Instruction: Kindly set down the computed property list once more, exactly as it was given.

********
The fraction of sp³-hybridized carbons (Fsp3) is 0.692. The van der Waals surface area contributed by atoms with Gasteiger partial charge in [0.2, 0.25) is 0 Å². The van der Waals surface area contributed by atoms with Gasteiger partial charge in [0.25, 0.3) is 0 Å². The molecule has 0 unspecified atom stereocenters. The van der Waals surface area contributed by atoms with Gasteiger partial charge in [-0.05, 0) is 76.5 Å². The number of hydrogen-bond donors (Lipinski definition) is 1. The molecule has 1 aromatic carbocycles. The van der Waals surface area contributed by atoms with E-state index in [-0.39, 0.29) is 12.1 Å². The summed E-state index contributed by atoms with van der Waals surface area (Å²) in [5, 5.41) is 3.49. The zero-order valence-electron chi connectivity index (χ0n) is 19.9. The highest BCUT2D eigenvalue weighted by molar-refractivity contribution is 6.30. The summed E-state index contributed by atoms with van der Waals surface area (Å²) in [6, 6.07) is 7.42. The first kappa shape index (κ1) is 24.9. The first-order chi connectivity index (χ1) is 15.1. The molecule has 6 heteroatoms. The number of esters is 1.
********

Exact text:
The fraction of sp³-hybridized carbons (Fsp3) is 0.692. The van der Waals surface area contributed by atoms with Gasteiger partial charge in [0.2, 0.25) is 0 Å². The van der Waals surface area contributed by atoms with Gasteiger partial charge in [0.25, 0.3) is 0 Å². The molecule has 0 unspecified atom stereocenters. The van der Waals surface area contributed by atoms with Gasteiger partial charge in [-0.05, 0) is 76.5 Å². The number of hydrogen-bond donors (Lipinski definition) is 1. The molecule has 1 aromatic carbocycles. The van der Waals surface area contributed by atoms with E-state index in [-0.39, 0.29) is 12.1 Å². The summed E-state index contributed by atoms with van der Waals surface area (Å²) in [5, 5.41) is 3.49. The zero-order valence-electron chi connectivity index (χ0n) is 19.9. The highest BCUT2D eigenvalue weighted by molar-refractivity contribution is 6.30. The summed E-state index contributed by atoms with van der Waals surface area (Å²) in [6, 6.07) is 7.42. The first kappa shape index (κ1) is 24.9. The first-order chi connectivity index (χ1) is 15.1. The molecule has 6 heteroatoms. The number of esters is 1.